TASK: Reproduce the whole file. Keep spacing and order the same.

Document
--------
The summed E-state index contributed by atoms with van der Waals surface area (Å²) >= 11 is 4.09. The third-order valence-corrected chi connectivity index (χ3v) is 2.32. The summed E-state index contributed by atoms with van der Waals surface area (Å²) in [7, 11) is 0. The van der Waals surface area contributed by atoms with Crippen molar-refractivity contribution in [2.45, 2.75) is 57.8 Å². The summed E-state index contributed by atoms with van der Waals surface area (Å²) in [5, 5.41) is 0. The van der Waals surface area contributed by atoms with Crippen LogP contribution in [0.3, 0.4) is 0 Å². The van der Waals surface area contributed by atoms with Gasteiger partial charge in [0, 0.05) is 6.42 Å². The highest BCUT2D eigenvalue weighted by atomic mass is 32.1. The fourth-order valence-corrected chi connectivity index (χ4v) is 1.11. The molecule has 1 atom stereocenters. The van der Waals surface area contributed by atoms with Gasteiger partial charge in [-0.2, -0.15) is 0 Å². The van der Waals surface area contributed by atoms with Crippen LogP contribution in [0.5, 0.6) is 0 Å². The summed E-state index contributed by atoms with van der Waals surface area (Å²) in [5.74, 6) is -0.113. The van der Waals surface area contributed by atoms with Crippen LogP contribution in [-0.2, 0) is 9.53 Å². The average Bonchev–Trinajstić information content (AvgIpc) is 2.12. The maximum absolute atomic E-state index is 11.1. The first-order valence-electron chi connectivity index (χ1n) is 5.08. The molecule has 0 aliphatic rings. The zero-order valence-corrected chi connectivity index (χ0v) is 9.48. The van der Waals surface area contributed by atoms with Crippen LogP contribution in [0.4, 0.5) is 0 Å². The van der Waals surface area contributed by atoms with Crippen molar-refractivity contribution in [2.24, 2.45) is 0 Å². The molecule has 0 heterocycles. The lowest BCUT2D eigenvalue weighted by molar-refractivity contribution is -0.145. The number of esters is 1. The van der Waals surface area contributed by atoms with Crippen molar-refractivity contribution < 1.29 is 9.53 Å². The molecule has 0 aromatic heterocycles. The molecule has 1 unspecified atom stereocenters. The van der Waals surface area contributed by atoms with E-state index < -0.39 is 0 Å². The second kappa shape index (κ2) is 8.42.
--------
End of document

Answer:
The summed E-state index contributed by atoms with van der Waals surface area (Å²) >= 11 is 4.09. The third-order valence-corrected chi connectivity index (χ3v) is 2.32. The summed E-state index contributed by atoms with van der Waals surface area (Å²) in [7, 11) is 0. The van der Waals surface area contributed by atoms with Crippen molar-refractivity contribution in [2.45, 2.75) is 57.8 Å². The summed E-state index contributed by atoms with van der Waals surface area (Å²) in [5, 5.41) is 0. The van der Waals surface area contributed by atoms with Crippen LogP contribution in [0.3, 0.4) is 0 Å². The van der Waals surface area contributed by atoms with Gasteiger partial charge in [0, 0.05) is 6.42 Å². The highest BCUT2D eigenvalue weighted by atomic mass is 32.1. The fourth-order valence-corrected chi connectivity index (χ4v) is 1.11. The molecule has 1 atom stereocenters. The van der Waals surface area contributed by atoms with Gasteiger partial charge in [-0.2, -0.15) is 0 Å². The van der Waals surface area contributed by atoms with Crippen LogP contribution in [0.5, 0.6) is 0 Å². The summed E-state index contributed by atoms with van der Waals surface area (Å²) in [5.74, 6) is -0.113. The van der Waals surface area contributed by atoms with Crippen LogP contribution in [-0.2, 0) is 9.53 Å². The average Bonchev–Trinajstić information content (AvgIpc) is 2.12. The maximum absolute atomic E-state index is 11.1. The first-order valence-electron chi connectivity index (χ1n) is 5.08. The molecule has 0 aliphatic rings. The zero-order valence-corrected chi connectivity index (χ0v) is 9.48. The van der Waals surface area contributed by atoms with Crippen LogP contribution in [0.4, 0.5) is 0 Å². The van der Waals surface area contributed by atoms with Crippen molar-refractivity contribution in [2.24, 2.45) is 0 Å². The molecule has 0 heterocycles. The lowest BCUT2D eigenvalue weighted by molar-refractivity contribution is -0.145. The number of esters is 1. The van der Waals surface area contributed by atoms with Crippen molar-refractivity contribution < 1.29 is 9.53 Å². The molecule has 0 aromatic heterocycles. The molecule has 1 unspecified atom stereocenters. The van der Waals surface area contributed by atoms with E-state index < -0.39 is 0 Å². The second kappa shape index (κ2) is 8.42.